Art critics and curators rarely use the word “beauty” anymore to describe a work of art, unless they want to be ironic. The notion of beauty, however, was at the core of what David and Peggy Rockefeller collected.
“The love of beauty has, of course, been the primary motivation behind our collecting. Beauty, to me, whether found in nature or in man-made objects, is ennobling and enriches the soul. It remains to me a kind of mystery, a concept somehow beyond the intellect.” (From the preface to The David and Peggy Rockefeller Collection Volume 1: European Works of Art, p. 13)
“A secondary but important motivation behind our collecting is the love of diversity. We are fascinated by the wonderful interactions that can occur among pieces from different times and cultures – especially when they meet with their surroundings to create a harmonious whole. Our enjoyment of our possessions and surroundings does not necessarily relate proportionately to some artificial rating assigned by a group of experts. Rather, our enjoyment is closely associated with our recollections of how, where, and from whom we acquired our various art objects, and well as with the relationship of these objects to one another.” (From the preface to The David and Peggy Rockefeller Collection Volume 1: European Works of Art, p. 14)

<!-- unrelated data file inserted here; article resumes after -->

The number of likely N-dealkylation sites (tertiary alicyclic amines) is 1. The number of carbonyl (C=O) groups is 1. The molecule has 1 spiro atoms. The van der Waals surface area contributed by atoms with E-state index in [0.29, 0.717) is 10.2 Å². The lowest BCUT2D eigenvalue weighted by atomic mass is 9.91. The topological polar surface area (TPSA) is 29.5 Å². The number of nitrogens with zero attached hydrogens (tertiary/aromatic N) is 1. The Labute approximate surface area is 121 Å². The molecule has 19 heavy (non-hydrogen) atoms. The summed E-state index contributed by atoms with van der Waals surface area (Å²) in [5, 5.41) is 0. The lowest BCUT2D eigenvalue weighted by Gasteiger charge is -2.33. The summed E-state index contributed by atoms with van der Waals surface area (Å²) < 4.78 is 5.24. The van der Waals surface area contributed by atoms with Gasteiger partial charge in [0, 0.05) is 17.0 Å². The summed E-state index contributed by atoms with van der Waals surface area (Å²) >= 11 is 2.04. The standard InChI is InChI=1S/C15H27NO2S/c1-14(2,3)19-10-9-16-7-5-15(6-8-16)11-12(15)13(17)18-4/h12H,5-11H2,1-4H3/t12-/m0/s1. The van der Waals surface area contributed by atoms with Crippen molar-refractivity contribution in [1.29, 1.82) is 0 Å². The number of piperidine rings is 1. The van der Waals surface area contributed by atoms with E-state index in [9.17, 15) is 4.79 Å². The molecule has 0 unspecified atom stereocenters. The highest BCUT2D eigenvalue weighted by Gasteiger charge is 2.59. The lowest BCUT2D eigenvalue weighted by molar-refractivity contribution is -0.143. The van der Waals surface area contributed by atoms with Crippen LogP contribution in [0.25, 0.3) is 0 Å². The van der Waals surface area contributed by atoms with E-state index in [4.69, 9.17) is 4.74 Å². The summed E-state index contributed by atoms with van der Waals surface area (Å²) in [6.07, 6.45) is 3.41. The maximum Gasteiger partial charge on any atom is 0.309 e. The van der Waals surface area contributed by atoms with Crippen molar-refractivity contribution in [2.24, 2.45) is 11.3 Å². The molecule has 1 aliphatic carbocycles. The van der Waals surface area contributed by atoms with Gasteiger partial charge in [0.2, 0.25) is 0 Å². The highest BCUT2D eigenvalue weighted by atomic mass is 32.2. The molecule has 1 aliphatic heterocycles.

“We never bought a painting with a view towards ‘forming a collection’ or to ‘fill out a series,’ but simply because, in the end, we couldn’t resist it. Through this rather unscientific process, we have been fortunate to have surrounded ourselves with beautiful works of art that have given us unending and increasing pleasure as we have lived with them over time.” (From the foreword to Masterpieces from the David and Peggy Rockefeller Collection: Manet to Picasso, Museum of Modern Art, 1994, p. 7)
“Given other responsibilities and interests, I never have been able to devote a major portion of my time to the appreciation and collecting of art. Nevertheless, the time I have been able to find has had enormous meaning for me and contributed greatly to my own life and that of my family. Certainly Peggy and I both believe deeply that our collecting and enjoyment of man-made objects of beauty have given us a saner, more balanced, and more joyful approach to our activities in every area of life. Beauty gives one joy, and joy, in turn, generally adds new and productive facets to one’s overall perspective.” (From Masterpieces from the David and Peggy Rockefeller Collection: Manet to Picasso, Museum of Modern Art, p. 67)
“Above all she [Mother] taught me and my siblings to be open to all art – to allow its colors, texture, composition, and content to speak to us: to understand what the artist was trying to do and how the work might provide a challenging or reassuring glimpse of the world around us. It was often a deeply enthralling experience. I owe much to Mother, but her patient transmission of her love of art is a treasure beyond calculation.” (From Memoirs, p. 442)